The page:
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4,200 pounds of hamburger recalled because it might have metal in it

November 1st, 2019 at 9:14 PM
burger recall

The debate over the potential health risks of red meat may never truly end, but one Wisconsin company is recalling thousands of pounds of beef patties because the food is dangerous in an entirely different way. The company, OSI Industries, is based out of Fort Atkinson, Wisconsin, and it’s recalling its ground beef patties because there may actually be metal in them.

OSI ships its products in bulk, making the process of tracking down the recalled meat a bit of a challenge. The meat was sold in 38-lb boxes labeled as “Char-broiled beef patties.” You wouldn’t likely find these bulk packages on a store shelf, but the companies that buy them may distribute them to restaurants or repackage them under various brand names.

As the United States Department of Agriculture’s Food Safety and Inspection Service explains in a bulletin, any companies that purchased the meat are urged to throw it away immediately. The alert notes that, since the product is sold in bulk, it’s likely that companies that bought it have stored it in freezers and may not realize it’s been recalled.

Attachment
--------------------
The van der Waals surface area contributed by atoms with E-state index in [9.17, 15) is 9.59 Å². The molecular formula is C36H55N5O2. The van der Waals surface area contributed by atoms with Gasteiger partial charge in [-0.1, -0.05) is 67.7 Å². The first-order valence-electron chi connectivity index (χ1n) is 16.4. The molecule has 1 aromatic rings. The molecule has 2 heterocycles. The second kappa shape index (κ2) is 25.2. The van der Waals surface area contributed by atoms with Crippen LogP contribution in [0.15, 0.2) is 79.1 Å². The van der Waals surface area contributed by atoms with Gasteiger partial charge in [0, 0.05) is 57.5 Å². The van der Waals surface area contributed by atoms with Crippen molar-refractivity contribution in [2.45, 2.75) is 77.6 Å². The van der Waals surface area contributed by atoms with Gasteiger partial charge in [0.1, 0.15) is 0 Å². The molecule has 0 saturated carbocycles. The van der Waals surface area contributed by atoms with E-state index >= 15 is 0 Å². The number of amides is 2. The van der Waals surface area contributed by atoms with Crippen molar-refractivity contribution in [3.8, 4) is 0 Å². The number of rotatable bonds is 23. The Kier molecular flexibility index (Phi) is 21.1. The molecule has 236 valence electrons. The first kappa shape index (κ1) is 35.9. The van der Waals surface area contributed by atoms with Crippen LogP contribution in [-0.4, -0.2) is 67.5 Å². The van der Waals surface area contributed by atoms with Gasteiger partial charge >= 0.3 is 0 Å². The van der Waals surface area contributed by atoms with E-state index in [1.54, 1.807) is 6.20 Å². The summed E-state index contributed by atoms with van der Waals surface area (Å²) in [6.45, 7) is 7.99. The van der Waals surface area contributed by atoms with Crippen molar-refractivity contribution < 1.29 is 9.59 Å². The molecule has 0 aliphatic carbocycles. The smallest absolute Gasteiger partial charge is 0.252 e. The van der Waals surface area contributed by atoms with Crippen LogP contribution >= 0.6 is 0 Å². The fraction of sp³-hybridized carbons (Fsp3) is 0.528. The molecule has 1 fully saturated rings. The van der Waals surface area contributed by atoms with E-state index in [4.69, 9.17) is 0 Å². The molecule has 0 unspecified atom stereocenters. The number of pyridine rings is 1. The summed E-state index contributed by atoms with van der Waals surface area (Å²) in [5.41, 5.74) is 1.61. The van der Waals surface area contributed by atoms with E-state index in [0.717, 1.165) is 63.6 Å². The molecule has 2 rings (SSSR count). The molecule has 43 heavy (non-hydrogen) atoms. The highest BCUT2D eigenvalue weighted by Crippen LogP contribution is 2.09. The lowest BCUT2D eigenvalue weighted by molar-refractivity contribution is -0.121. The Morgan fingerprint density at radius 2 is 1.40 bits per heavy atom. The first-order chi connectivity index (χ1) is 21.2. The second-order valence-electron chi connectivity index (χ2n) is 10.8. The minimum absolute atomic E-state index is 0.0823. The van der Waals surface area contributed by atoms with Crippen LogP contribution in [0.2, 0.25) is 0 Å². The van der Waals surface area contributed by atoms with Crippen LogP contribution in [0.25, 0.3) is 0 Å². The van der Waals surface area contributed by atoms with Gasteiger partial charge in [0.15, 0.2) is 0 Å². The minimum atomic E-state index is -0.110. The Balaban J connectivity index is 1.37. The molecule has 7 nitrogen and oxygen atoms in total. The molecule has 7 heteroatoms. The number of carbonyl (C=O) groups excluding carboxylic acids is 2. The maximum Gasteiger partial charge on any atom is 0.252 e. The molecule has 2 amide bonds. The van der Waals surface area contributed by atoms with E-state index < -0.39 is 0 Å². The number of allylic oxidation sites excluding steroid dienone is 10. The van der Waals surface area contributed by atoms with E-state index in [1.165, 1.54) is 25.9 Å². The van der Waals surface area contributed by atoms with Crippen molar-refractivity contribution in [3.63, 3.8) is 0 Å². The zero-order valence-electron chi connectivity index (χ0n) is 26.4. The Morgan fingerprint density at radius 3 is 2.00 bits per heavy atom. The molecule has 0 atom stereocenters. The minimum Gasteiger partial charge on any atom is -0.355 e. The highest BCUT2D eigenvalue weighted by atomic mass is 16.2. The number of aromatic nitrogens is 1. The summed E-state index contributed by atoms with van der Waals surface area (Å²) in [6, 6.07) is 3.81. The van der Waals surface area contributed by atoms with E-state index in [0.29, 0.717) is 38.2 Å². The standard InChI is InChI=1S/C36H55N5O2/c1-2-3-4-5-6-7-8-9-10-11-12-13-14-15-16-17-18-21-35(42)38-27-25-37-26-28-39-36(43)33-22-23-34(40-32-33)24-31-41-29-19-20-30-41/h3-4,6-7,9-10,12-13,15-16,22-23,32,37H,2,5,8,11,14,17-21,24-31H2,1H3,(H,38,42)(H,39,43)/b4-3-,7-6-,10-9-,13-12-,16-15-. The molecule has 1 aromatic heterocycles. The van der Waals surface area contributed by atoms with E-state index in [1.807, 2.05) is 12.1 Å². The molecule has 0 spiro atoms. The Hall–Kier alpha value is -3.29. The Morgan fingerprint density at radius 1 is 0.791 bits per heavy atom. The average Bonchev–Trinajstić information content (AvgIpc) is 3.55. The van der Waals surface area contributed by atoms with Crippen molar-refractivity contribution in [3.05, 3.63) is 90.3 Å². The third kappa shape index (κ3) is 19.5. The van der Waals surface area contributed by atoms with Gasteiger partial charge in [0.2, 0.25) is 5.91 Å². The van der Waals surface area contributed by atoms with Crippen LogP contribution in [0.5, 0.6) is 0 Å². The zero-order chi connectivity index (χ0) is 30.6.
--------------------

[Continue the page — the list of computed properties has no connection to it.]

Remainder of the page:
The recall doesn’t reveal the source of the metal contamination but whenever recalls like this pop up it’s almost always linked to the packaging lines where the meat is divided and processed. Whatever the case, the company wants everyone with meat from the lot to discard it immediately or return it to the place where they bought it.

It’s worth noting that there have been no reports of any adverse reactions or injuries related to the meat, but the USDA still considers the health risk “High” due to the material involved and the likelihood that someone who eats metal-tainted meat will fall ill.

Mike Wehner has reported on technology and video games for the past decade, covering breaking news and trends in VR, wearables, smartphones, and future tech.

Most recently, Mike served as Tech Editor at The Daily Dot, and has been featured in USA Today, Time.com, and countless other web and print outlets. His love of reporting is second only to his gaming addiction.




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